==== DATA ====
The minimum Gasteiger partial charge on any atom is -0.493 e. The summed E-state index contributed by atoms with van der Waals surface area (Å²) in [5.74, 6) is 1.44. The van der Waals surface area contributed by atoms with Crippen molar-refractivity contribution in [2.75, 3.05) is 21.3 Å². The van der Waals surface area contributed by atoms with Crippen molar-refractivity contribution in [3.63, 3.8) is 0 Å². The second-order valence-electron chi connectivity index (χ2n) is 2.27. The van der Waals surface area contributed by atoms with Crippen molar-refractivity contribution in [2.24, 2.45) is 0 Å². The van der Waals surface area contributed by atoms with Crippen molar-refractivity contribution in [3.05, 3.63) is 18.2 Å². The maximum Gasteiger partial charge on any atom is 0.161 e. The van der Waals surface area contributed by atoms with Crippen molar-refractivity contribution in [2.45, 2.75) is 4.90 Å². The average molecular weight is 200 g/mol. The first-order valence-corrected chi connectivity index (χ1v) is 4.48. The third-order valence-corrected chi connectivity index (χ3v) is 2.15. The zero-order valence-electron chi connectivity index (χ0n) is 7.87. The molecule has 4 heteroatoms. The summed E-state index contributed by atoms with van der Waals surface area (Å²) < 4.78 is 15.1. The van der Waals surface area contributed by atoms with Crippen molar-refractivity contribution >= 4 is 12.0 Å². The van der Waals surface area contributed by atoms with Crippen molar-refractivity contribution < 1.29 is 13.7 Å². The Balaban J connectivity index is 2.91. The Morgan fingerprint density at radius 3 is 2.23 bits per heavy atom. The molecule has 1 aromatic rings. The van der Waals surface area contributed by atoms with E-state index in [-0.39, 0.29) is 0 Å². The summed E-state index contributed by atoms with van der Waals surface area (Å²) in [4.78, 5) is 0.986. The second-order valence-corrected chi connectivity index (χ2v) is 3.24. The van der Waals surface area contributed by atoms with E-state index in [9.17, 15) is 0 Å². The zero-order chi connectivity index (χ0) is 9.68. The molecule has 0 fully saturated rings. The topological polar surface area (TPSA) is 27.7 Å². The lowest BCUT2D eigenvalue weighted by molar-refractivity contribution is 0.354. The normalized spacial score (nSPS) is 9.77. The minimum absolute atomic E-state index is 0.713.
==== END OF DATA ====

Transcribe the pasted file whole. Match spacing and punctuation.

The minimum Gasteiger partial charge on any atom is -0.493 e. The summed E-state index contributed by atoms with van der Waals surface area (Å²) in [5.74, 6) is 1.44. The van der Waals surface area contributed by atoms with Crippen molar-refractivity contribution in [2.75, 3.05) is 21.3 Å². The van der Waals surface area contributed by atoms with Crippen molar-refractivity contribution in [3.63, 3.8) is 0 Å². The second-order valence-electron chi connectivity index (χ2n) is 2.27. The van der Waals surface area contributed by atoms with Crippen molar-refractivity contribution in [2.24, 2.45) is 0 Å². The van der Waals surface area contributed by atoms with Crippen molar-refractivity contribution in [3.05, 3.63) is 18.2 Å². The maximum Gasteiger partial charge on any atom is 0.161 e. The van der Waals surface area contributed by atoms with Crippen molar-refractivity contribution in [2.45, 2.75) is 4.90 Å². The average molecular weight is 200 g/mol. The first-order valence-corrected chi connectivity index (χ1v) is 4.48. The third-order valence-corrected chi connectivity index (χ3v) is 2.15. The zero-order valence-electron chi connectivity index (χ0n) is 7.87. The molecule has 4 heteroatoms. The summed E-state index contributed by atoms with van der Waals surface area (Å²) < 4.78 is 15.1. The van der Waals surface area contributed by atoms with Crippen molar-refractivity contribution >= 4 is 12.0 Å². The van der Waals surface area contributed by atoms with Crippen molar-refractivity contribution < 1.29 is 13.7 Å². The Balaban J connectivity index is 2.91. The Morgan fingerprint density at radius 3 is 2.23 bits per heavy atom. The molecule has 1 aromatic rings. The van der Waals surface area contributed by atoms with E-state index in [-0.39, 0.29) is 0 Å². The summed E-state index contributed by atoms with van der Waals surface area (Å²) in [4.78, 5) is 0.986. The second-order valence-corrected chi connectivity index (χ2v) is 3.24. The van der Waals surface area contributed by atoms with E-state index in [9.17, 15) is 0 Å². The zero-order chi connectivity index (χ0) is 9.68. The molecule has 0 fully saturated rings. The topological polar surface area (TPSA) is 27.7 Å². The lowest BCUT2D eigenvalue weighted by molar-refractivity contribution is 0.354. The normalized spacial score (nSPS) is 9.77. The minimum absolute atomic E-state index is 0.713.